JC Penney Speed Dressing Down
JCPenney, the US department store chain, is playing catch up in the wake of a Bronze Lion being awarded for “Speed Dressing”, a television commercial in which two teenagers prepare for making love in the basement. It appears as though the advertisement was prepared by Saatchi & Saatchi New York and Epoch Films but was never approved by JC Penney, let alone aired on public television. The company is now concerned that the viral spread of the ad will damage their reputation for high standards. Too late! Despite efforts by the client and agency, the spot is likely to keep turning up on YouTube for the foreseeable future.
The 60 second spot shows the boy and girl each reducing the time it takes to get dressed from underwear only to a standard accepted by any parent who may happen to knock on the door. He manages to make it in 18 seconds. Fast enough to call around at her house and head down to the basement.
You would think every day matters for JC Penney. It’s now three months since I first saw the JC Speed Dressing spot on Epoch Films New Work. At the time I put together a draft for this post then thought better of going any further. At the time there was no indication that the spot had been aired. The final tagline, “Today’s the day to get away with it” has applied to every day between then and this month when the ad went public at Cannes International Advertising Festival, winning a Bronze Film Lion.
According to the entry details at Cannes, the Speed Dressing spot was developed at Saatchi & Saatchi, New York, by chief creative officer Gerry Graf, executive creative director Kerry Keenan, copywriter Craig Love, art director Shayne Millington, agency producer Zamile Vilakazi, account supervisor Natasha Williamson, agency executive producer Colin Pearsall.
Mike Long’s Background with JCPenney
Mike Long signed up with Epoch Films after working as art director for Leo Burnett Chicago and Saatchi & Saatchi London, and creative director for Saatchi & Saatchi New York. In 2007, while at Saatchi & Saatchi NY, Long helped make over JC Penney’s brand image with the “Everyday Matters” campaign, a series of what he calls “mini-films”. See Calendar House, Aviator, Magic, Heart Doodle, Zombies, Crowd Surfing and Train Station. Once Long began as a director (a long time ambition) at Epoch Films, he put together “Wake Up“, an eerie spot about a mother’s pre-dawn rush to get to JC Penney’s Black Friday sale.
Long is quoted in the First Boards Awards in April 2008 as saying, “I have a very good grasp of both sides of the business. When you understand the ad side and the film side, and how it takes so much collaboration now to get a great spot on air, the transition is easier.”
“JCPenney was deeply disappointed to learn that our name and logo were used in the creation and distribution of a commercial that was submitted to the 2008 International Advertising Festival at Cannes. The commercial was never broadcast, but rather was created by a former employee at JCPenney’s advertising agency, Saatchi & Saatchi, solely as an award submission without JCPenney’s knowledge or prior approval. JCPenney does not approve or condone its content, and we have asked Saatchi & Saatchi to apologize to our customers and our associates for misrepresenting our company in this manner”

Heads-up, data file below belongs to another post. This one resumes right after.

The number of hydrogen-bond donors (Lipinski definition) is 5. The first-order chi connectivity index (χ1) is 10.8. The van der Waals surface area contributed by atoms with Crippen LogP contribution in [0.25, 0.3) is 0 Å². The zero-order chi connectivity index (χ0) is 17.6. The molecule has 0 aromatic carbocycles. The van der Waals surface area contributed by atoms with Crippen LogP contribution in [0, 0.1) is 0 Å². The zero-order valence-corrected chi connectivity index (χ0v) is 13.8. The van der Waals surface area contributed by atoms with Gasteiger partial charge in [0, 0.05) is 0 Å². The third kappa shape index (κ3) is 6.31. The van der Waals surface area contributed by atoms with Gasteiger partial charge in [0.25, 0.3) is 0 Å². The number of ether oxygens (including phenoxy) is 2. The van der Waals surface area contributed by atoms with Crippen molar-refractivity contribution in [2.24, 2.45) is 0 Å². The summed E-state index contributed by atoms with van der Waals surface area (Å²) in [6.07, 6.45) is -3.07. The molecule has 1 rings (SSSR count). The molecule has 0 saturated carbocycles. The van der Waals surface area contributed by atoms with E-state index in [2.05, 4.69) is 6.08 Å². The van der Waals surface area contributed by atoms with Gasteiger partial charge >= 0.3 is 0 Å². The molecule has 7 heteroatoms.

Saatchi & Saatchi Statement
“Saatchi & Saatchi has a long history of producing principled and respectful advertising for JCPenney and its entire client roster. The Speed Dressing TV commercial, which was submitted to the 2008 International Advertising Festival at Cannes, was created by a third party vendor without JCPenney’s knowledge or consent. It was produced and released to the public without any knowledge or prior approval from JCPenney. Saatchi & Saatchi did not enter the spot and deeply regrets the message this ad presents. Saatchi & Saatchi apologizes to JCPenney, its associates and its customers. The commercial is being removed from public circulation.”
Tony Granger to AdAge
“I was very close to J.C. Penney, and was part of a team that was focused on making J.C. Penney a ‘lovemark’ with Middle America,” Mr. Granger told AdAge.com, referring to his former boss Kevin Roberts’ book, “Lovemarks.” “The work we created had an honesty to it that made it charming and inspirational. ‘Speed Dressing’ is a fun idea, but isn’t appropriate for the brand. I would not have presented it, neither would any of the team. I resigned from Saatchi in October 2007 and have (had) no dealings with the brand since then.”
Creativity Online on Cannes
Cannes festival submission forms do ask entrants to provide a date that entries first appeared. The forms also ask entrants to supply the name of a client. The form states: “If your entry is shortlisted, the jury may want to contact your client to verify the results.” The festival’s entry guidelines also state: “Entries cannot be made without the prior permission of the advertiser/owner of the rights of the advertisement;” and “All entries must have been made within the context of a normal paying contract with a client, except in the charities and public services categories… the Festival reserves the right to request a full media schedule from each entrant company to verify the authenticity of the ad(s) in the event that entry is shortlisted or a winner.”